The Canadian mobile industry is in the midst of significant change, with new entrants coming on stream, and the rules restricting foreign investment going under the microscope. The result will be a more competitive industry, with the prospect of increased opportunities for foreign investors.
Canada was an early adopter of mobile technology. In the mid-1980s, Canada licensed two cellular mobile operators in each territory. One licence was issued to the incumbent telephone company in each territory, and one national licence was issued to what is now Rogers Wireless. Canada licensed two new national operators in 1996, although both eventually merged with established operators. As a result of these acquisitions, and other industry consolidations, three national operators emerged by the early days of the 21st century: Bell Mobility, Rogers Wireless and Telus Mobility. Some small operators also provided service in particular regions. Some mobile virtual network operators, or MVNOs, were launched, but the largest was later taken over by an incumbent operator, and the rest continue as small participants in the market.
Although Canada is a developed country with up-to-date telecommunications infrastructure, the penetration rate for mobile service in Canada has lagged behind most other OECD countries. The Canadian telecommunications regulator, the Canadian Radio-television and Telecommunications Commission (CRTC), reported that Canada's mobile penetration rate only reached 62 per cent in 2007, as compared to 85 per cent in the US and more than 100 per cent in Germany, the UK and Italy. In a recent report prepared at the request of the United States Federal Communications Commission, Canada was shown as ranking 26th of 30 OECD countries in 3G wireless penetration.
The Telecommunications Policy Review Panel, a government-appointed panel to examine telecommunications policy and make recommendations for improvement, issued a report in 2006 that was critical of Canadian mobile policy. The Panel lamented that, as compared to the US, Canada's mobile sector evidenced higher prices, less innovation, lower uptake and lower rates of usage. The Panel also observed that Canada had the second-lowest mobile penetration level in the OECD.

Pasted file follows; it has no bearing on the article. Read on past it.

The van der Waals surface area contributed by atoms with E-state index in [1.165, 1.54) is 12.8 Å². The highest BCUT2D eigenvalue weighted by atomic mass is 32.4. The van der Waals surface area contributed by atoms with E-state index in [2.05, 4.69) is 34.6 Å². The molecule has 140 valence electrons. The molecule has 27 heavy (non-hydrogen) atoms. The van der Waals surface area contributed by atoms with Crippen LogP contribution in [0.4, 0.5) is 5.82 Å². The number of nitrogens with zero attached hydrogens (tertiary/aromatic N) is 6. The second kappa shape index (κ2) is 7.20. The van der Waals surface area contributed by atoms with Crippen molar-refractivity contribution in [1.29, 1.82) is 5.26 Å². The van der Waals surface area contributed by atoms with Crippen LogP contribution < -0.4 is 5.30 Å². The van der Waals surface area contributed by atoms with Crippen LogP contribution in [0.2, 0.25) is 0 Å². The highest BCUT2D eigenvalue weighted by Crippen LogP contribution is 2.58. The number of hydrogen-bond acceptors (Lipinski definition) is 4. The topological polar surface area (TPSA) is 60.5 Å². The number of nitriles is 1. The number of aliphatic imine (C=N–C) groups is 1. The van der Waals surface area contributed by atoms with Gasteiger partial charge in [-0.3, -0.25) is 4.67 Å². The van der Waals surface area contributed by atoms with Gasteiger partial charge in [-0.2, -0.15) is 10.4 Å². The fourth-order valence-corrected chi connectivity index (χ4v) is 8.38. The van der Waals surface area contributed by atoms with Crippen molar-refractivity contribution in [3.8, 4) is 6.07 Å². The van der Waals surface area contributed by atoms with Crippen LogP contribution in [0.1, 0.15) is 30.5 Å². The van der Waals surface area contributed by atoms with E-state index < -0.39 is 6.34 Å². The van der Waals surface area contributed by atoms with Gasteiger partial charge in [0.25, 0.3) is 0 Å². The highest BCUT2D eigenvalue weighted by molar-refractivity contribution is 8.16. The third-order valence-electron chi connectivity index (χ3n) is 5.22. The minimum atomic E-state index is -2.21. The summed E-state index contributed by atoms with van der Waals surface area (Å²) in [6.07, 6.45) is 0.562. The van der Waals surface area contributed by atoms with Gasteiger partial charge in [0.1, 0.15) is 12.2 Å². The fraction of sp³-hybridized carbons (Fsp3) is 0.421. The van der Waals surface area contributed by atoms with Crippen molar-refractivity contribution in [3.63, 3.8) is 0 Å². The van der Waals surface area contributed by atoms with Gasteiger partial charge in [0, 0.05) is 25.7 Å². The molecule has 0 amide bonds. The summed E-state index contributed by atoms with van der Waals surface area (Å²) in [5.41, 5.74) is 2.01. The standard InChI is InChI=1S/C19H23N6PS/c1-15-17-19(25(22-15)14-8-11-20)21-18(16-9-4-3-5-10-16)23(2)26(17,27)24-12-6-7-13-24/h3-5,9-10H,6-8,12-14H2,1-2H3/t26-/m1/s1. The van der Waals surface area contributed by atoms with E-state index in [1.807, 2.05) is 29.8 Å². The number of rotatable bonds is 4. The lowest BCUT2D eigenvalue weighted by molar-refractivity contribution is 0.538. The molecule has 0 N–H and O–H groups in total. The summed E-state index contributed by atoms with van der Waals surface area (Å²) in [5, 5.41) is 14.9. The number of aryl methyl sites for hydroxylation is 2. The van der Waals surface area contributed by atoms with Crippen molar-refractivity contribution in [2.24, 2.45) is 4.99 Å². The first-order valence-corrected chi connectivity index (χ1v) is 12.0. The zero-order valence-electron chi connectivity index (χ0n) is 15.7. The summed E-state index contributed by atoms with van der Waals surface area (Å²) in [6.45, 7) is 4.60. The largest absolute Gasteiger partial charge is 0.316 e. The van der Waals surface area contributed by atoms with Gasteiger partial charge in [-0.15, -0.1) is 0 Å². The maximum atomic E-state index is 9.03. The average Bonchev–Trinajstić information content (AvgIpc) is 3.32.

An opportunity for government action occurred in mid-2008, when the government auctioned six blocks of Advanced Wireless Services (AWS) spectrum at 1.7/2.1 GHz, and one block of Personal Communications Service (PCS) spectrum at 1.9 GHz. In order to spur new competitive entry, the government set aside three AWS blocks in each territory for new mobile operators. At auction's end, from one to four new entrants, and the three incumbents, acquired spectrum in almost every territory. The spectrum payments, totalling over $4 billion CA, were completed in September 2008 just before the worldwide financial meltdown.
As part of the spectrum licensing process, all purchasers had to satisfy Industry Canada — the government department that conducted the auction — that they met the Canadian ownership and control test. This test appears both in the Radiocommunication Act and its regulations, and in the Telecommunications Act and its regulations. The key elements of that test are that a sizeable majority of the voting equity in the operator (and any holding company) must be held by Canadians and that the operator must not be controlled in fact by non-Canadians. All operators successfully passed this hurdle by early 2009. The new operators moved forward to construct their networks. They also entered into roaming and tower-sharing deals with incumbent operators, in accordance with new regulatory principles that Industry Canada had put in place.
Notwithstanding the green light from Industry Canada, the CRTC decided that it too should examine the Canadian ownership and control of the new mobile operators. The first candidate was Globalive Wireless, which had received a sizeable investment (through a combination of equity purchase and provision of loans) from Egyptian-based Orascom Telecom, which owns stakes in mobile operators in various countries in North Africa, Europe and Asia. Following a public proceeding, the CRTC ruled that Globalive Wireless did not meet the Canadian ownership and control test, notably the control-in-fact component of the test, and hence was ineligible to operate.